a powerful greenhouse gas, from their exploration and transmission operations. Some farsighted executives have even suggested that their natural gas production could eventually be a major source of hydrogen for fuel cells because methane is hydrogen-rich.

But it's just a start. With their scientific and engineering prowess and capital muscle, many oil companies have the capacity to retrofit their business plans if and when they are forced to.

Jeremy Bentham, Royal Dutch Shell's vice president for global business environment, said Shell and other oil companies could adapt and prosper to meet the world's energy needs, which should continue to grow.

"Our portfolio mix would adjust over time," he said, "such that the level of the demand for oil would be met and the level of demand for overall energy would be met."

Bentham acknowledged that the world must leave some fossil fuels in the ground, but that the global community and not just oil companies must take action to reduce demand for carbon-based fuels.

"To have a demand at a much lower level you need a significant restructuring of mobility systems with more compact cities and with more public transport that can be electrified," he said. "You've got to have hydrogen fuel-cell vehicles that can take a longer range — a whole restructuring that isn't driven by energy production."

The restructuring of a new energy system is years if not decades away, and signs that important change is coming have been uneven.

The electric car market is growing slowly in the U.S. and most of Europe because of high costs and range limitations, although it is advancing faster in China. Toyota, Hyundai and Honda already offer hydrogen fuel-cell cars in select markets, and other companies are testing models that would emit nothing but water from the tailpipe, but major market penetration could be decades away.

Automobiles are becoming far more efficient, although cheap gasoline is causing a surge in consumer demand in the U.S. for pickup trucks and sport utility vehicles.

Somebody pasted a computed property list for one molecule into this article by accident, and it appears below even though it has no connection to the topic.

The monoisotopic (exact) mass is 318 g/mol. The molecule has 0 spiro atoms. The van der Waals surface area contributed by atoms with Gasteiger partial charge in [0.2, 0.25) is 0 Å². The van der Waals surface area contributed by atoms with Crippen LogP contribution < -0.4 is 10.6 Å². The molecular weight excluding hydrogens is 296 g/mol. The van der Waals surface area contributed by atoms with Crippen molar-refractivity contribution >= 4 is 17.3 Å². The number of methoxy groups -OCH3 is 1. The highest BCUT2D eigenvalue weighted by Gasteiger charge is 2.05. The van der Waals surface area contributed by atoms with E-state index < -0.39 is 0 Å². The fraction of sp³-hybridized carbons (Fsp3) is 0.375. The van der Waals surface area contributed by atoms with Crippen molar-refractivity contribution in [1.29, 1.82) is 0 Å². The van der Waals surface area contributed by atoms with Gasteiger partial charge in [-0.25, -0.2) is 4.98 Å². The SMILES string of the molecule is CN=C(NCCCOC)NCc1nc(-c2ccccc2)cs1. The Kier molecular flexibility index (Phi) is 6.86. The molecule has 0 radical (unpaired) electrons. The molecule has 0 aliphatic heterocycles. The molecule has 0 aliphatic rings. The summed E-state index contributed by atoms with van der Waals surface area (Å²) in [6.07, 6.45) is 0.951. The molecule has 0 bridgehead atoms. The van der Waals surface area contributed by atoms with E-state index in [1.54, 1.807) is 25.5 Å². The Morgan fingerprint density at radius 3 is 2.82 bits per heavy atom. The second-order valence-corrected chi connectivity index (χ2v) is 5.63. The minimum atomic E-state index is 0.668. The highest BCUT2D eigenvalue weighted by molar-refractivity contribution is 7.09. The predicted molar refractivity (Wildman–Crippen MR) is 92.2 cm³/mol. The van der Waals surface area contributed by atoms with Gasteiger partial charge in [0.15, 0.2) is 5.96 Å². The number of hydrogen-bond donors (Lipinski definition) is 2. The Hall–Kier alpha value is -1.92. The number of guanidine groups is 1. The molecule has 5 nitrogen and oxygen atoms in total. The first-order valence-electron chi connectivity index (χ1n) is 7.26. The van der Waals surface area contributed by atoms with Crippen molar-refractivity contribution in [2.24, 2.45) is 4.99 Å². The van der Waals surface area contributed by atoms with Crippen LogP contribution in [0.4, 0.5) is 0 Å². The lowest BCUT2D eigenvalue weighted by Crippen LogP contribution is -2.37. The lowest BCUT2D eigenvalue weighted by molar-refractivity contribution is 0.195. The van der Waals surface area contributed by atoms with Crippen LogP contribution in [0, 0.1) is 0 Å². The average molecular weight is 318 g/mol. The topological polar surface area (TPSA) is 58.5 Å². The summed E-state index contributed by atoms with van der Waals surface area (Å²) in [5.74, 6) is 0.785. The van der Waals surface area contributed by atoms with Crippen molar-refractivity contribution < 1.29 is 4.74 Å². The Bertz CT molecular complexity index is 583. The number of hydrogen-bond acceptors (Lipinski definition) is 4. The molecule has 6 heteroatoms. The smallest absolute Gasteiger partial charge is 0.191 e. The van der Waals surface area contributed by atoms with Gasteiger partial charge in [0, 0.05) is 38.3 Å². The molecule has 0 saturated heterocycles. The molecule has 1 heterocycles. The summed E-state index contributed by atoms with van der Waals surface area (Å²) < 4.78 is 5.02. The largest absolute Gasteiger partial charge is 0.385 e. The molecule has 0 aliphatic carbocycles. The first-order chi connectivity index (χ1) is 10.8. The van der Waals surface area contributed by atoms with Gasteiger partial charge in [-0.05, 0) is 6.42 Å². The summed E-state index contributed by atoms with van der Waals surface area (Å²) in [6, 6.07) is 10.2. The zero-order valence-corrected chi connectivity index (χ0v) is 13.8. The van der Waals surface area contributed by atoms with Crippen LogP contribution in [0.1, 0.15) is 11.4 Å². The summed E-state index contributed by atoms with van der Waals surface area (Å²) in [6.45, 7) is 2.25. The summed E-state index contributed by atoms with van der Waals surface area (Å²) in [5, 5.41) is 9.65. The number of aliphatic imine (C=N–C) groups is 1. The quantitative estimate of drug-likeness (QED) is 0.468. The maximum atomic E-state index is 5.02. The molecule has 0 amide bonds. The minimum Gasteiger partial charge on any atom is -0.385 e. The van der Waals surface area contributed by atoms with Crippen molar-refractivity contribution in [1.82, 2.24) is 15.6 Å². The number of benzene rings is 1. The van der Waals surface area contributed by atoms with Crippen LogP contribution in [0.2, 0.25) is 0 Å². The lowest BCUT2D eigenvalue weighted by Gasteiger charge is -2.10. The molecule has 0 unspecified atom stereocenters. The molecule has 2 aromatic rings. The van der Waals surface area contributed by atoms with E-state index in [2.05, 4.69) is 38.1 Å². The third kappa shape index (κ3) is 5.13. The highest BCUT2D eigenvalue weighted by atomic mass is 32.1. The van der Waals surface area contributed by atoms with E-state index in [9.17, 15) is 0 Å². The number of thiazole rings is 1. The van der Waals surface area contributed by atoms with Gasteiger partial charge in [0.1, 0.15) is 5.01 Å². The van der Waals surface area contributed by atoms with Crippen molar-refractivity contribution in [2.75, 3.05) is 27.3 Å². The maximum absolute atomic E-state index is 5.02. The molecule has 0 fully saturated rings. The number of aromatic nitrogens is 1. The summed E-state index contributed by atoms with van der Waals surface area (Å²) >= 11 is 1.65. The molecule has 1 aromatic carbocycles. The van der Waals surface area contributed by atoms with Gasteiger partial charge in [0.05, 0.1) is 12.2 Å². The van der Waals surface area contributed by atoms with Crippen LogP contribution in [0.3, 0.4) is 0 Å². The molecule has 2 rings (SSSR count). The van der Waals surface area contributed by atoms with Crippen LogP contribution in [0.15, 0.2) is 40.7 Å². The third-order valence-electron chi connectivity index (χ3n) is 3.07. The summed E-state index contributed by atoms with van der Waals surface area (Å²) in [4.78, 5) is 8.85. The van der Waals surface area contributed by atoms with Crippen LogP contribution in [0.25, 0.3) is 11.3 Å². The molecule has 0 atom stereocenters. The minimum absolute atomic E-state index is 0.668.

As for the petroleum industry, there are multiple signs of stress in a world of cheap hydrocarbons and rising environmental concerns. What once looked like a rush to drill for oil and gas in the Arctic has stalled. Investments in Canada's oil sands have slowed, partly as a result of low commodity prices, but also because environmentalists have been successful in opposing the Keystone XL and other pipelines.

Likewise, the hydraulic fracturing revolution that led to a frenzy of drilling in the U.S. is taking off in Argentina, but hardly anywhere else. The collapse in oil and natural gas prices has led to scores of bankruptcies, mounting debts and the slashing of exploration budgets. Attorneys general in several states are investigating charges that Exxon Mobil raised doubts about climate change while its scientists warned about the dangers of carbon emissions.

In this new world, European companies have been relatively more responsive to change. Many have embraced shareholder proposals to acknowledge the need to limit the rise in global temperatures and to test operations to see how they would perform in a carbon-constrained world. Such proposals have mostly been rejected by the American majors.

Statoil, the Norwegian national company, has agreed to accelerate its investments in renewable energy, announcing new investment decisions totaling more than $1 billion. Among these are the world's first floating offshore wind park and one of the world's largest venture funds dedicated to renewables. The projects in Statoil's renewable energy portfolio now have a combined capacity to power more than 1 million European homes.

"We recognize that only a certain amount of CO2 can be emitted to reach the 2-degree target," said Bjorn Otto Sverdrup, Statoil's senior vice president for sustainability. "Then you have to accept the idea of a carbon budget. You need to have ideas that are not only consistent with your organization's goals but also with climate science."

Independent energy experts are either skeptical of or only cautiously optimistic about the will of the oil companies to change.

"Oil companies are moving slowly but surely," Birol of the International Energy Agency said. "Some are moving faster, and some are moving much, much slower, if at all."